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Robertico Carcasses on the keyboard & his father Bobby on trumpet

This is an interview I conducted with Robertico Carcasses.

His love of music was palpable, and a father who was a musician was the overriding factor. A family that loved music, melody, and all kinds of rhythms influenced Robertico Carccases to dedicate himself to percussion. He confesses to loving drums and their sound, but his muse inspired him to become a composer. That is why he traded the drumsticks for a keyboard, once he discovered Jazz, his true passion. “I began to enjoy everything that could be created with Jazz and Cuban music. I discovered that Cuban music was the greatest, and it had the capacity to absorb all these foreign influences,” says Carcasses.

Where did you study music?

“I started in the Escuela Nacional de Arte, the National Art School in Havana, where I graduated as a drummer. However, I was already enchanted with the piano, and had begun to study it more deeply. I would challenge myself on the keyboard, and play ever more difficult pieces.”

“When my studies were completed I began to work with Santiago Feliu in the group Estados de Animos, States of Being. The band was a blending of Jazz and Rock, it was progressive, creative, and crazy! I learned a great deal during this phase. Some of the other musicians in the band were Descember Bueno on bass, Ruy Lopez Nussa on drums, and Eme Ferrer on the guitar and piano. We later formed the band Column B, that mixed Cuban music with Jazz.”

When was Interactivo born?

“At the beginning of 2001, more or less, Interactivo was born. The idea was to combine the influences from Telmary, Francis de Rio, William Vivanco, Yussa, Oliver Valdes, Juan Carlos Marin, Julito Padron, and others. I continue with this project along with my solo career with the piano and more instrumental music. I don’t like to play a single style.”

Do you think there are enough Jazz clubs in Havana, Cuba?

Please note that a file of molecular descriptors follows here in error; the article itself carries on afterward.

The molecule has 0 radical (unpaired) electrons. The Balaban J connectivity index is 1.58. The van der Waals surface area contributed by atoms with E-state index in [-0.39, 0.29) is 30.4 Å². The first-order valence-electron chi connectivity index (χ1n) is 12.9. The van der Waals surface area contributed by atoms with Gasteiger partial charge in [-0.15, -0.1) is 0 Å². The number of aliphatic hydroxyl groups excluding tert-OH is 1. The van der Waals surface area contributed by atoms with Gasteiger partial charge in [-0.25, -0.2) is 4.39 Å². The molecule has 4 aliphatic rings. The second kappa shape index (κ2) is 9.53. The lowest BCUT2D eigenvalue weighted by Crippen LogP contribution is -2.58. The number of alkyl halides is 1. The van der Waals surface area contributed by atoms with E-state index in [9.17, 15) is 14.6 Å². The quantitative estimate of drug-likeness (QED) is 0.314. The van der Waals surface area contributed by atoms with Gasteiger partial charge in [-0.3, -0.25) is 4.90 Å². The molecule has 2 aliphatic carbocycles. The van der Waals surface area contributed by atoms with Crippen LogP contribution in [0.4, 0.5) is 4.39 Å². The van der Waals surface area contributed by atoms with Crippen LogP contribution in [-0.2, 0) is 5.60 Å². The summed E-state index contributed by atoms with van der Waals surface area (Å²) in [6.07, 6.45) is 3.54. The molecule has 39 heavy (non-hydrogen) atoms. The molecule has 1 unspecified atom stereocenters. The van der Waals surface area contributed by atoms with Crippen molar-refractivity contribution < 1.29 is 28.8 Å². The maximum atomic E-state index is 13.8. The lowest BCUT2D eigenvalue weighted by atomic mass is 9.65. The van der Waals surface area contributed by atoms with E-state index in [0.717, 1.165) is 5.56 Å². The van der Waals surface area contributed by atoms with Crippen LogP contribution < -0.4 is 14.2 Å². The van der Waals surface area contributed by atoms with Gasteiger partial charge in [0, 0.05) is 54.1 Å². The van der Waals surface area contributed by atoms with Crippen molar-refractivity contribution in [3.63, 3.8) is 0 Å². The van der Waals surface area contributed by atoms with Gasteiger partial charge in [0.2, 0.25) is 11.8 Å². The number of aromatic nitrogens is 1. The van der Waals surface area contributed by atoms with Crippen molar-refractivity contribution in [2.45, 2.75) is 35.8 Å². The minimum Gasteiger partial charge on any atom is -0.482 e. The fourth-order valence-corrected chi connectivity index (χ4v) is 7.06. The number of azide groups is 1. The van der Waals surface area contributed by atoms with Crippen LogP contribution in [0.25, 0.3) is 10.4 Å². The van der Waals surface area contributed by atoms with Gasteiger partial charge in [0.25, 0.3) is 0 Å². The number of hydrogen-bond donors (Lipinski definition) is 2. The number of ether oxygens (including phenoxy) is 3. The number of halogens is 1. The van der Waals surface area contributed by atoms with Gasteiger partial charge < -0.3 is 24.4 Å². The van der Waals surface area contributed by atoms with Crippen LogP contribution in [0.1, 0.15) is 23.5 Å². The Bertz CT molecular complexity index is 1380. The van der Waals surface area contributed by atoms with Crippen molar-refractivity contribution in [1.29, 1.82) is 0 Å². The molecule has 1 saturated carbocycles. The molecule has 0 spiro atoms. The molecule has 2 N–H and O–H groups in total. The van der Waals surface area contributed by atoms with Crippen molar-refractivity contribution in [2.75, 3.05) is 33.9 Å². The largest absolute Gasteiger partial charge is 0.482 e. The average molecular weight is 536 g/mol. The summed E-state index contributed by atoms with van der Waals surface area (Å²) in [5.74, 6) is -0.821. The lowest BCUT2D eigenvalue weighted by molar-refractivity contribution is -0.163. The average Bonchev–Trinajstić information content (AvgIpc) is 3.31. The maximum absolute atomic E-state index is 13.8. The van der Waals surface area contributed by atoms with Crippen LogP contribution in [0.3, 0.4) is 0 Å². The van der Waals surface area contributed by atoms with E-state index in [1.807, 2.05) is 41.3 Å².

“That I know of there is the Café Miramar, the Jazz Café, and the Zorra y el Cuervo. Those are the three places most associated with Jazz in Havana. This style doesn’t attract large crowds, and most Havana clubs offer more typical Cuban music. Most clubs are looking to draw as many people as possible, and Jazz doesn’t draw large crowds. However, the quality of Jazz musicians on the island is indisputable. I believe there should be less commercialization of music, and that Jazz feeds other musical styles.”

Interactivo recently played in Puerto Rico and Miami.

How was the group received in those two places?

“The concerts were apocalyptical, it was hotter there than in the Bertol Brecht Theatre we usually play in. But it was a beautiful experience. In Puerto Rico we participated in a festival dedicated to children from poor neighborhoods which was organized by Fidel Morales. They were basically percussion workshops for the children, and the duo Buena Fe also participated. We held other workshops for the children, and played with Yeri Medina, the founder of Bata Cumbeele, in Munoz Marin Park. It rained heavily that night, but the crowd stayed until the end. The umbrellas came out, and our fans enjoyed the concert, it was magical. The love Puertoricans have for Cuba is incredible. Cubans and Puertoricans are like brothers, that is why that are so grateful when they can see us play live.”

By Clao York

Robertico Carcasses on the keyboard & his father Bobby on trumpet

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